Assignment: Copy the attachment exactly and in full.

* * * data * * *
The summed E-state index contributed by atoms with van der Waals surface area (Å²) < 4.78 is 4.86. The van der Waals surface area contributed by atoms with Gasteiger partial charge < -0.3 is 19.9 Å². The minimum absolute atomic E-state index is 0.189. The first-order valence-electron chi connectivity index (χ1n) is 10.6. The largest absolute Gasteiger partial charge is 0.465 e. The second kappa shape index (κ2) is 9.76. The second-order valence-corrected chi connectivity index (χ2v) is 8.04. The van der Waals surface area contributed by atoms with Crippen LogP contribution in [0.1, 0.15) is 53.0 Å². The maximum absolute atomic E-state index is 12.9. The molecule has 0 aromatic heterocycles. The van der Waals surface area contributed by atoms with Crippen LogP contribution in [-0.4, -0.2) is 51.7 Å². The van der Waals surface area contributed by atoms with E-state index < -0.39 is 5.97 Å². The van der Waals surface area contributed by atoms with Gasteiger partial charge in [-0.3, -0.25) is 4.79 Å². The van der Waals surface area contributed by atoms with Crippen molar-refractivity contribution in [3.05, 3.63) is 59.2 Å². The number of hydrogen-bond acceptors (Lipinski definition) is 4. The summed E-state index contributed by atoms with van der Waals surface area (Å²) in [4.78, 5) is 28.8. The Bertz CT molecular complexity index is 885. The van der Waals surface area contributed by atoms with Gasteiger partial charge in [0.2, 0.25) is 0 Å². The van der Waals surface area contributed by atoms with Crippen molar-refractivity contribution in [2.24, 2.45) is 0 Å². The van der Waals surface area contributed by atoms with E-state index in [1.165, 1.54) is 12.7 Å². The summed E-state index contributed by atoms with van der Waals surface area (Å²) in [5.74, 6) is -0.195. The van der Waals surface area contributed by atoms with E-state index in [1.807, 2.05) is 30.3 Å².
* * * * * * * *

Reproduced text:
The summed E-state index contributed by atoms with van der Waals surface area (Å²) < 4.78 is 4.86. The van der Waals surface area contributed by atoms with Gasteiger partial charge < -0.3 is 19.9 Å². The minimum absolute atomic E-state index is 0.189. The first-order valence-electron chi connectivity index (χ1n) is 10.6. The largest absolute Gasteiger partial charge is 0.465 e. The second kappa shape index (κ2) is 9.76. The second-order valence-corrected chi connectivity index (χ2v) is 8.04. The van der Waals surface area contributed by atoms with Crippen LogP contribution in [0.1, 0.15) is 53.0 Å². The maximum absolute atomic E-state index is 12.9. The molecule has 0 aromatic heterocycles. The van der Waals surface area contributed by atoms with Crippen LogP contribution in [-0.4, -0.2) is 51.7 Å². The van der Waals surface area contributed by atoms with E-state index < -0.39 is 5.97 Å². The van der Waals surface area contributed by atoms with Gasteiger partial charge in [-0.3, -0.25) is 4.79 Å². The van der Waals surface area contributed by atoms with Crippen molar-refractivity contribution in [3.05, 3.63) is 59.2 Å². The number of hydrogen-bond acceptors (Lipinski definition) is 4. The summed E-state index contributed by atoms with van der Waals surface area (Å²) in [4.78, 5) is 28.8. The Bertz CT molecular complexity index is 885. The van der Waals surface area contributed by atoms with Gasteiger partial charge in [0.2, 0.25) is 0 Å². The van der Waals surface area contributed by atoms with Crippen molar-refractivity contribution in [2.24, 2.45) is 0 Å². The van der Waals surface area contributed by atoms with E-state index in [1.165, 1.54) is 12.7 Å². The summed E-state index contributed by atoms with van der Waals surface area (Å²) in [5.74, 6) is -0.195. The van der Waals surface area contributed by atoms with E-state index in [1.807, 2.05) is 30.3 Å².